Amid the miasma of western cultural traditions, no other festival is as widely and dutifully observed as Christmas. We are all inevitably exposed to it at one time or another, and cannot help but witness its peculiar rites and rituals. But how many worshipers and party-goers know the real origins of this holy holiday?
For some, it is a time of excitement, feasting and merriment. For others, it is a time of reverence and heavenly worship. For others still, there remains an underlying puzzlement and vague mistrust as to just how the hell this anomalous patchwork of weird symbolism got to be so indecently ubiquitous.
Far from being merely a slice of chic festive cynicism, a brief study into the origins of Christmas serves to illustrate just how rapidly a domineering Empire can orchestrate almost total amnesia in its sequestering of historical events, traditions and personages.
First, we look to that ultimate portly icon of Christmas: the red-suited reindeer-riding parcel-deploying old geezer himself – Santa Claus. Or, Father Christmas, depending on where you’re from.
The figure of Santa derives chiefly from an assimilation of two sources: the Norse god Odin, and the Greek Bishop, Nikolaos of Myra.
Norse spiritual traditions celebrated the god Odin, ruler of the higher plane of Asgard, who was associated with wisdom, magic, prophecy, poetry, victory, war and hunting. In the Old Norse poem Völuspá (part of the Poetic Edda), Odin was instrumental in the creation of the first human beings. This enthralling poem contains many elements common to other creation stories from around the world, including: giants of antiquity, the creation of the human world (Midgard), the world-tree, cataclysmic fire and flood, conflict in the heavens and a re-born paradise earth.
Odin’s name derives from the Old Norse word Od, which means furious, mad, vehement, eager. As a noun, it means mind, feeling, song, poetry. In the Old High Germanic language, Odin was known as Wotan, this from the earlier Proto-German word Wodinaz. Notably, Proto-German is the origin of the modern English language (amongst others). Consequently, in Old English, a day of the week became known as Wodnesdæg, later becoming Wodnesday, until finally in modern times, we get Wednesday. So the influence of Odin is still with us, at least once a week.
In Germanic traditions, during the Yule festival of December, Odin would lead a hunting party through the air, riding his magical horse ‘Sleipnir’ through the sky. Children would place boots filled with carrots, straw or sugar near the chimney for Odin’s flying horse to eat. Odin rewarded these kind children by replacing their offerings with gifts and candy. Over time, German, Belgian, Dutch and Scandinavian traditions of Odin and his exploits became absorbed into the Christianization process. Much of what follows conforms to the same patterning of cultural requisitioning.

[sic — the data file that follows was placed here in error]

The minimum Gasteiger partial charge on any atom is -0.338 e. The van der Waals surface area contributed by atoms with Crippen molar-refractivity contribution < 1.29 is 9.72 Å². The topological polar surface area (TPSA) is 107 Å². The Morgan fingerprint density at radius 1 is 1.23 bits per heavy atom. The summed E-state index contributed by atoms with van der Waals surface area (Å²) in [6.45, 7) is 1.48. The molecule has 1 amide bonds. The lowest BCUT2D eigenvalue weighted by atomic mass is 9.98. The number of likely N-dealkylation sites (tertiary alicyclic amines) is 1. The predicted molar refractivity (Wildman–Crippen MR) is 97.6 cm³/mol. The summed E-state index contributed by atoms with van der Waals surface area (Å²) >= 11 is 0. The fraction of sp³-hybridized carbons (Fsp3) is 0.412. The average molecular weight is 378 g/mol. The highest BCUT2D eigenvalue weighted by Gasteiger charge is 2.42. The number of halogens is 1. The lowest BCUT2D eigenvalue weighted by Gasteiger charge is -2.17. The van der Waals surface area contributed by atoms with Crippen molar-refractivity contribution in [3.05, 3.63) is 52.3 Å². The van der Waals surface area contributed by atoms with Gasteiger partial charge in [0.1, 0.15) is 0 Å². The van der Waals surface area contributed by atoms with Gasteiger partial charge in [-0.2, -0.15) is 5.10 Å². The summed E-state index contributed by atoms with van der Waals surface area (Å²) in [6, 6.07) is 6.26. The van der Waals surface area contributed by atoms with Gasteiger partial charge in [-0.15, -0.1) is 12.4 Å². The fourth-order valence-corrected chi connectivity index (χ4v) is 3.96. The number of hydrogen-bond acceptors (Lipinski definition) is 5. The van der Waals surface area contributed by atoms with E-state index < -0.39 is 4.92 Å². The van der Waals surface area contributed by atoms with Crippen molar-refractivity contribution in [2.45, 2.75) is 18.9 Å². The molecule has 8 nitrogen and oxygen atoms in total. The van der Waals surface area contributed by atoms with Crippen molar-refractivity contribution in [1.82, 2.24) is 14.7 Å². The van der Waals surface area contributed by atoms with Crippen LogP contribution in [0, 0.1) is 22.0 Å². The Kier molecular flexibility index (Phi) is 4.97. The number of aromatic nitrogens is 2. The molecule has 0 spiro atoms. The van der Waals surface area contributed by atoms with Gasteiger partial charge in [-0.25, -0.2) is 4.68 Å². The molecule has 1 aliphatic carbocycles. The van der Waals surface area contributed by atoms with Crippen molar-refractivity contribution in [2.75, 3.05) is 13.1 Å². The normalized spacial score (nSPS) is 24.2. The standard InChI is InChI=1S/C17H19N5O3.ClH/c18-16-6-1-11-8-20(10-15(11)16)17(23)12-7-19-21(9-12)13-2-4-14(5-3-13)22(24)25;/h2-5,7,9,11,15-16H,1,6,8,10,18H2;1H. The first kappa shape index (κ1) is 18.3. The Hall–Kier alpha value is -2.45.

The 4th century Greek Christian Bishop, Nikolaos of Myra (in Lycia, now Turkey), was later transformed into the miraculous Saint Nicholas, as is the want of exoteric Christian magical lore. Nikolaos was said to be a life-long and supremely devout Christian, a secret gift giver and renowned for his generosity towards the poor and vulnerable. In the centuries following his Sainthood, Saint Nick also became the patron saint of children, sailors, merchants, archers, and the cities of Moscow, Liverpool, Amsterdam and Aberdeen, amongst others. We get Santa Claus from the Dutch for Saint Nicholas, Sinterklaas. He sounds like a decent enough fellow, going by mainstream historical accounts, even though there were one or two less than saintly episodes, such as the time he punched another Bishop unconscious and broke his nose, during the first council of Nicaea in 325AD. Odd conduct for the divine personage who would later become the adjudicator of little boys and girls behavior. Perhaps Nikolaos was just a normal guy. In fact, the policies of Roman Emperor Diocletian (a particularly ruthless persecutor of Christians), was responsible for seeing Nikolaos exiled and imprisoned. Diocletian’s diktats were said to have filled the prisons so full of bishops, priests, and deacons, that there wasn’t enough room for the murderers, thieves and robbers.
The image of ‘Santa’s little helpers’ as joyful elves scampering about to help Santa in the jolly business of wrapping and distributing presents, is starkly opposed to actual mythological origins. Santa’s crew were more akin to the Nazi Schutzstaffel, aka the SS. Brutal and sadistic. In fact, so disturbing are some of the traditional European stories attributed to Saint Nick’s helpers, that they have been largely airbrushed out of the US/UK Santa Claus fable, so as not to scare the shit out of our little darlings.
Saint Nicholas’s companions had various different names across the lands of Austria, Germany, Bavaria, Croatia, Czech Republic, Hungary and Switzerland, as they are now known. Figures such as Ruprecht, Krampus, Belsnickel (or Kriskinkle) and Bellzebub regularly featured in local tales, usually appearing as sinister figures wearing dark, dirty robes and sometimes with monstrous features. Unlike their Saintly Commandant, they took a very dim view of misbehaving children. In some traditions, children would be summoned to the door to entertain Santa and Ruprecht by singing and dancing. If they did a good job, they would get gifts. If they did a bad job, Ruprecht would beat the hell out of them with a stick. For particularly uninspiring performances, or for those who had been naughty throughout the year, Ruprecht would bundle the perpetrators into his sack, and then either take them to his lair in the Black Forest and eat them alive, or simply throw them into a river to drown. Merry Christmas.